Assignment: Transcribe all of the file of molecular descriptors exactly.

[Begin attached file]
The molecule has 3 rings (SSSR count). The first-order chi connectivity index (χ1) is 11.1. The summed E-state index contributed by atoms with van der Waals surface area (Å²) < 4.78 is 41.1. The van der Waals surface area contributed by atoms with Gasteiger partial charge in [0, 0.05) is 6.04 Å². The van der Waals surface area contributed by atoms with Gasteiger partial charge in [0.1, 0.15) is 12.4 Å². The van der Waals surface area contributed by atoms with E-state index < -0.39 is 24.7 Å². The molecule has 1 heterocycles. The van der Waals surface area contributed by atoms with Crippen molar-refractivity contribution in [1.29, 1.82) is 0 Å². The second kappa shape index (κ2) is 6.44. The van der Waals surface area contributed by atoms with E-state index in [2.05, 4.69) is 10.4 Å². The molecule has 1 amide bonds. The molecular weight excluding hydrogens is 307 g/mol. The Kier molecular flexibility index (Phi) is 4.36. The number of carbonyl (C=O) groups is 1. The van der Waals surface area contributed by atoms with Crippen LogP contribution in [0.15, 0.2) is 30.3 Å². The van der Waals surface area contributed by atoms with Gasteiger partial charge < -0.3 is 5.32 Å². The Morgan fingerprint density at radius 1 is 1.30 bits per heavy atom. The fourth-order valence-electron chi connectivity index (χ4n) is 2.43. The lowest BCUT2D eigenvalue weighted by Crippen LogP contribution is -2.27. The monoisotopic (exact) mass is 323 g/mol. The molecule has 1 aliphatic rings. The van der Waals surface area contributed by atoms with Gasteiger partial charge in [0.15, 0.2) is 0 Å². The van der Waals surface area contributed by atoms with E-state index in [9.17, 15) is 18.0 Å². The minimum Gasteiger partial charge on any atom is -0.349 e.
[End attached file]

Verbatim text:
The molecule has 3 rings (SSSR count). The first-order chi connectivity index (χ1) is 11.1. The summed E-state index contributed by atoms with van der Waals surface area (Å²) < 4.78 is 41.1. The van der Waals surface area contributed by atoms with Gasteiger partial charge in [0, 0.05) is 6.04 Å². The van der Waals surface area contributed by atoms with Gasteiger partial charge in [0.1, 0.15) is 12.4 Å². The van der Waals surface area contributed by atoms with E-state index < -0.39 is 24.7 Å². The molecule has 1 heterocycles. The van der Waals surface area contributed by atoms with Crippen molar-refractivity contribution in [1.29, 1.82) is 0 Å². The second kappa shape index (κ2) is 6.44. The van der Waals surface area contributed by atoms with E-state index in [2.05, 4.69) is 10.4 Å². The molecule has 1 amide bonds. The molecular weight excluding hydrogens is 307 g/mol. The Kier molecular flexibility index (Phi) is 4.36. The number of carbonyl (C=O) groups is 1. The van der Waals surface area contributed by atoms with Crippen LogP contribution in [0.15, 0.2) is 30.3 Å². The van der Waals surface area contributed by atoms with Gasteiger partial charge < -0.3 is 5.32 Å². The Morgan fingerprint density at radius 1 is 1.30 bits per heavy atom. The fourth-order valence-electron chi connectivity index (χ4n) is 2.43. The lowest BCUT2D eigenvalue weighted by Crippen LogP contribution is -2.27. The monoisotopic (exact) mass is 323 g/mol. The molecule has 1 aliphatic rings. The van der Waals surface area contributed by atoms with Gasteiger partial charge in [0.15, 0.2) is 0 Å². The van der Waals surface area contributed by atoms with E-state index in [9.17, 15) is 18.0 Å². The minimum Gasteiger partial charge on any atom is -0.349 e.